On dealing with the stress of the sport:
“I felt like I wasn’t doing [Rubens D’ysieux] justice, so I took a step back from the sport and I started seeing a sports psychologist. I feel better now and the last couple of outings have been fantastic. I wanted to come here because it’s a little bit of pressure for me. Physically I feel good finally and mentally I feel like I am addressing something. Cross country has always been easy for me. In my opinion, you’ve got to do everything you can to make yourself better in this sport and I don’t think that’s something we should be weird about.”
Place / Horse / Rider / Owner / R1 Faults / Time | R2 Faults / Time
1. Sandro’s Star / Chris Talley / Hannah Salazar / 0 / 146.89 | 0 / 78.26
2. Rubens D’ysieux / Sarah Kozumplik Murphy / Rubens D’ysieux Syn. LLC. / 0 / 145.27 | 0 / 78.58
3. Sportsfield Candy / Phillip Dutton / Kevin Keane / 1 / 152.57 | 0 / 78.64
4. Honor Me / Lisa Marie Fergusson / Lisa Marie Fergusson / 0 / 135.00 / 4 / 73.01
5. The Manager / Phillip Dutton / Ann Jones / 0 / 145.44 |4 / 77.40
6. Corvett / Emily Hamel / Black Flag Option LLC / 1 / 152.32 | 4 / 83.94
7. Shiraz / Colleen Rutledge / Colleen Rutledge / 2 / 154.89 | 4 / 80.58
8. Contestor / Boyd Martin / Denise Lahey / 4 / 146.75 | 4 / 80.26
9. Joker’s Win / Ema Klugman / Ema Klugman / 3 / 159.10 | 5 / 88.28
10. Sir Patico MH / Cornelia Dorr / Cornelia Dorr / 4 / 145.56 | 5 / 88.19
11. Landlunar / Lisa Marie Fergusson / Lisa Marie Fergusson / 3 / 159.71 | 10 / 93.81
“I wouldn’t trade it for anything, it was an amazing experience.” Twenty-five years ago, Kerry Millikin and her off-the-track Thoroughbred gelding, Out and About (who was only 8 years old at the time) won the individual Olympic bronze medal at the 1996 Atlanta Olympic Games, making her one of five females to have earned an individual Olympic medal for the U.S.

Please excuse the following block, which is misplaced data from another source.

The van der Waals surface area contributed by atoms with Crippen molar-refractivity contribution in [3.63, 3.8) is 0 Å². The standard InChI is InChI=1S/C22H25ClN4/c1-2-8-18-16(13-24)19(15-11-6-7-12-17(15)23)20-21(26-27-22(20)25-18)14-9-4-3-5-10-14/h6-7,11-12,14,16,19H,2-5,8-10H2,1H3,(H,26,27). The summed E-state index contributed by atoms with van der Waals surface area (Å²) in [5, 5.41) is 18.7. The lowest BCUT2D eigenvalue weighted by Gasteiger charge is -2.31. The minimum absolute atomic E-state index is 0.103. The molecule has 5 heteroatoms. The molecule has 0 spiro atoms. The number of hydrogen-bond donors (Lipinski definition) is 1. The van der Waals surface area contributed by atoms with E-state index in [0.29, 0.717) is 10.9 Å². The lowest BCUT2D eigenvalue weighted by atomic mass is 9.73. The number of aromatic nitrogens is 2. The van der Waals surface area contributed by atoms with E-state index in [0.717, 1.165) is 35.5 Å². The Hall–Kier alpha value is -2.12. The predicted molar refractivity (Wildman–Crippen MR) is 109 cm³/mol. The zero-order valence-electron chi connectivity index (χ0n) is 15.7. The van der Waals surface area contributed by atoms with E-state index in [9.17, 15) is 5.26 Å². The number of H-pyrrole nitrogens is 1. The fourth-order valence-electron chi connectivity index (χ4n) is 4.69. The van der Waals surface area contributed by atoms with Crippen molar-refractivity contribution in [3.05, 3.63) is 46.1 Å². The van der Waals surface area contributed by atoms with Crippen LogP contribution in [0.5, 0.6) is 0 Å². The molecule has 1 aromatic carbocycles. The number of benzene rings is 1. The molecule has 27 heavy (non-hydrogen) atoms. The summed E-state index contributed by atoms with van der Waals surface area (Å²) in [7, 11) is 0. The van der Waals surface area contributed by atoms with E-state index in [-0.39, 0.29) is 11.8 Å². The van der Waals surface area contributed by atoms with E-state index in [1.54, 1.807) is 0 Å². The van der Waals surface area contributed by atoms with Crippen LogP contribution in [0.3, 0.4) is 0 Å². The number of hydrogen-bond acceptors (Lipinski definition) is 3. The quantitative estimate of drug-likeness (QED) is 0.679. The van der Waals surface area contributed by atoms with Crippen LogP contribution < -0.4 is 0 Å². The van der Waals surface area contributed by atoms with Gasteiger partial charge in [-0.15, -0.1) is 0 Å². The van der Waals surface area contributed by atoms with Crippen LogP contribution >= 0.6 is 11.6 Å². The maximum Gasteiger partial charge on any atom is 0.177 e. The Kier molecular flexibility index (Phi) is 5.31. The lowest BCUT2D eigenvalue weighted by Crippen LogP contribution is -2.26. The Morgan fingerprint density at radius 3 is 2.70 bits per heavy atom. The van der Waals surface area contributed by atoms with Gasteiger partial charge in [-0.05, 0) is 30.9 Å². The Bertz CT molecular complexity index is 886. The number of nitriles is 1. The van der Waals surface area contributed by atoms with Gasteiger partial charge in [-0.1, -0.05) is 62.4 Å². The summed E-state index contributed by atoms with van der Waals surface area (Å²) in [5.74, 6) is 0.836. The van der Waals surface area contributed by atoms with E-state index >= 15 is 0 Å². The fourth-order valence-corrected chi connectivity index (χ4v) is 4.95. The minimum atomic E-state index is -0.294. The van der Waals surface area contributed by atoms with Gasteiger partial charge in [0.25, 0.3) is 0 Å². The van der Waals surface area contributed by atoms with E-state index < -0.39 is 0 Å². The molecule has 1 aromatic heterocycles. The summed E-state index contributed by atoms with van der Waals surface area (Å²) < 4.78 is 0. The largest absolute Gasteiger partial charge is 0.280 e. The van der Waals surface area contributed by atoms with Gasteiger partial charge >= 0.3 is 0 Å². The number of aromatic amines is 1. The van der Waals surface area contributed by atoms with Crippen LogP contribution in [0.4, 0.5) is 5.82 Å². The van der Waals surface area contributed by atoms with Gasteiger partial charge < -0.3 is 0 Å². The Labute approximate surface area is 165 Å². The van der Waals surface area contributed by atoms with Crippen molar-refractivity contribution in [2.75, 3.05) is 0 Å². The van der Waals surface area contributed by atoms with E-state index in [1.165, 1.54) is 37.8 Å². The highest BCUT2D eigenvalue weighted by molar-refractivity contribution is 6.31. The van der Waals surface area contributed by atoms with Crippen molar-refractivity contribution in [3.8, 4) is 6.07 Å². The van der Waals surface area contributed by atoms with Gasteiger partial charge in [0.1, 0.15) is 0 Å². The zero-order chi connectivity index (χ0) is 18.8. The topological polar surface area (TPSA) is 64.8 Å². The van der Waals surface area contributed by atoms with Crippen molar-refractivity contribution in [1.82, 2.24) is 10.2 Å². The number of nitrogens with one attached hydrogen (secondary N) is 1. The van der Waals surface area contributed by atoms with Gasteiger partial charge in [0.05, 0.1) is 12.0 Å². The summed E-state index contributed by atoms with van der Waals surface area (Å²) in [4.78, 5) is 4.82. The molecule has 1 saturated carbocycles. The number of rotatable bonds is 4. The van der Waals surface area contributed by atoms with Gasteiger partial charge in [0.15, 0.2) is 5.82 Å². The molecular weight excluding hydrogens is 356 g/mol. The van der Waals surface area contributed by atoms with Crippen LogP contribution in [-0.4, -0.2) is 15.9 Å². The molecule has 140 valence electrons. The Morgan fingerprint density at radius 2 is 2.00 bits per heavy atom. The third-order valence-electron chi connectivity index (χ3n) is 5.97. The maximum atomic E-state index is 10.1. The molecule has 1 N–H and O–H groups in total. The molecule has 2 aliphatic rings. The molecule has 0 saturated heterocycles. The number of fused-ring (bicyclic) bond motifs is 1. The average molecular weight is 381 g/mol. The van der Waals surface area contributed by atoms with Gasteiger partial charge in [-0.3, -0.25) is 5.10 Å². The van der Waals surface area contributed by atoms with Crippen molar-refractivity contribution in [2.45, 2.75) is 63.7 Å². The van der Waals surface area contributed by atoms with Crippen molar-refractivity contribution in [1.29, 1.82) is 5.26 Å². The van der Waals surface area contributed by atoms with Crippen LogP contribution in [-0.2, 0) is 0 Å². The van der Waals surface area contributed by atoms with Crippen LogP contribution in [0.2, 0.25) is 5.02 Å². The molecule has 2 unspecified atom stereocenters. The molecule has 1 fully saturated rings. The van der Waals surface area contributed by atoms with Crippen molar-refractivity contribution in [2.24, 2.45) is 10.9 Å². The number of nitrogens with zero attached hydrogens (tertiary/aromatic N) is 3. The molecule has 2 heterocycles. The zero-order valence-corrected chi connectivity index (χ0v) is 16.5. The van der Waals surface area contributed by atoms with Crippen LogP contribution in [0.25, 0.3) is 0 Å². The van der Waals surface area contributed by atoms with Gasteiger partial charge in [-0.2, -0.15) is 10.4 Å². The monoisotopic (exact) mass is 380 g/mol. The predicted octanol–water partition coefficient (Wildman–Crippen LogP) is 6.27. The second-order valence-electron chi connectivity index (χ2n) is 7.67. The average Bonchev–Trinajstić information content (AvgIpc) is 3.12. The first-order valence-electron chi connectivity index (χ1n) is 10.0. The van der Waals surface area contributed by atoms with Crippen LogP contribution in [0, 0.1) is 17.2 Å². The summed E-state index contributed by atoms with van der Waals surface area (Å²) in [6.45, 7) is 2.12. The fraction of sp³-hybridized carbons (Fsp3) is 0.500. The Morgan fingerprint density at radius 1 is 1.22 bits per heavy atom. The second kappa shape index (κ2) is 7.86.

The Fair Hill Organizing Committee (FHOC), an affiliate of the Sport and Entertainment Corporation of Maryland (The Sport Corp.), today announced athletes and horses in the inaugural Maryland 5 Star at Fair Hill (CCI5*-L) will be competing for $300,000 in prize money. Additionally, the US Equestrian Federation (USEF) Eventing National Championship (CCI3*-L), running in conjunction with the 5 Star, will award $25,000 in prize money. Both events, as well as the United States Eventing Association (USEA) Young Event Horse East Coast Championships, will take place this October 14-17 at the new Fair Hill Special Event Zone in Cecil County, Maryland.
You’ve seen a horse you like. You’ve ridden it; you love it. The money’s right; you’ve agreed to buy it. What happens next?
Pre-purchase veterinary examinations are one of those topics that a roomful of horsey people could discuss - and argue amongst themselves about - for hours. For the amateur rider, that can be confusing and slightly alarming.
So, let’s simplify it. What is a pre-purchase examination, why are they done, and what should you expect?
The USEA Intercollegiate Eventing Championships will take place later this month at the Virginia Horse Trials (VHT) in Lexington, Va. across May 27-30. Following the USEF COVID-19 Action Plan, the USEA is working with VHT organizer Andy Bowles to ensure the Championships are still a destination competition for all Intercollegiate event riders, packed full with an opening ceremony, the traditional “college town” area, the prestigious spirit award, and an abundance of prizes.